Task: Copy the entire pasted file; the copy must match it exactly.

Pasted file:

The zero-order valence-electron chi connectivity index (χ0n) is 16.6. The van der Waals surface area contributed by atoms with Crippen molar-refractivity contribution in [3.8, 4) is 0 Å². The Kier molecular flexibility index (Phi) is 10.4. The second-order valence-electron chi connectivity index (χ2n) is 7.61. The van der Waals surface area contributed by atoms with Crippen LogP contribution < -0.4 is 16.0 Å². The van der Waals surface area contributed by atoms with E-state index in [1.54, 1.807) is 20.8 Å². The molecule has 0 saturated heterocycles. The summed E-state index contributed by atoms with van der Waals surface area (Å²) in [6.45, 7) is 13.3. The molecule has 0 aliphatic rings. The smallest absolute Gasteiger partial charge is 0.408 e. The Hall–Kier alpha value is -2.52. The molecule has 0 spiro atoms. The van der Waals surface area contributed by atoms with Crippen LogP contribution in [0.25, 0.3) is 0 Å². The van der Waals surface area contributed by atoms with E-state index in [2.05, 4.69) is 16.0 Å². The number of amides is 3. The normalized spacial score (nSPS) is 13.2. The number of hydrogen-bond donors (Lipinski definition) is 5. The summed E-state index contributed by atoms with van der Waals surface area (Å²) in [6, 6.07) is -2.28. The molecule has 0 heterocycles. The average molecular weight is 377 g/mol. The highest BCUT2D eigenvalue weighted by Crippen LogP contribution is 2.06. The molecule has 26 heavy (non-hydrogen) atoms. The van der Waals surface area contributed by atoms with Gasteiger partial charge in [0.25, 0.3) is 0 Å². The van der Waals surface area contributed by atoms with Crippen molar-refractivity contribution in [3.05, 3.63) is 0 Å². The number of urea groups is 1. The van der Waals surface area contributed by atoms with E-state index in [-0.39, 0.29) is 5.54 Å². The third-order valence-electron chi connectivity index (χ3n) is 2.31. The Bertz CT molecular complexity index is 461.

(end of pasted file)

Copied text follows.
The zero-order valence-electron chi connectivity index (χ0n) is 16.6. The van der Waals surface area contributed by atoms with Crippen molar-refractivity contribution in [3.8, 4) is 0 Å². The Kier molecular flexibility index (Phi) is 10.4. The second-order valence-electron chi connectivity index (χ2n) is 7.61. The van der Waals surface area contributed by atoms with Crippen LogP contribution < -0.4 is 16.0 Å². The van der Waals surface area contributed by atoms with E-state index in [1.54, 1.807) is 20.8 Å². The molecule has 0 saturated heterocycles. The summed E-state index contributed by atoms with van der Waals surface area (Å²) in [6.45, 7) is 13.3. The molecule has 0 aliphatic rings. The smallest absolute Gasteiger partial charge is 0.408 e. The Hall–Kier alpha value is -2.52. The molecule has 0 spiro atoms. The van der Waals surface area contributed by atoms with Crippen LogP contribution in [0.25, 0.3) is 0 Å². The van der Waals surface area contributed by atoms with E-state index in [2.05, 4.69) is 16.0 Å². The number of amides is 3. The normalized spacial score (nSPS) is 13.2. The number of hydrogen-bond donors (Lipinski definition) is 5. The summed E-state index contributed by atoms with van der Waals surface area (Å²) in [6, 6.07) is -2.28. The molecule has 0 heterocycles. The average molecular weight is 377 g/mol. The highest BCUT2D eigenvalue weighted by Crippen LogP contribution is 2.06. The molecule has 26 heavy (non-hydrogen) atoms. The van der Waals surface area contributed by atoms with Gasteiger partial charge in [0.25, 0.3) is 0 Å². The van der Waals surface area contributed by atoms with Crippen molar-refractivity contribution in [3.05, 3.63) is 0 Å². The number of urea groups is 1. The van der Waals surface area contributed by atoms with E-state index in [-0.39, 0.29) is 5.54 Å². The third-order valence-electron chi connectivity index (χ3n) is 2.31. The Bertz CT molecular complexity index is 461.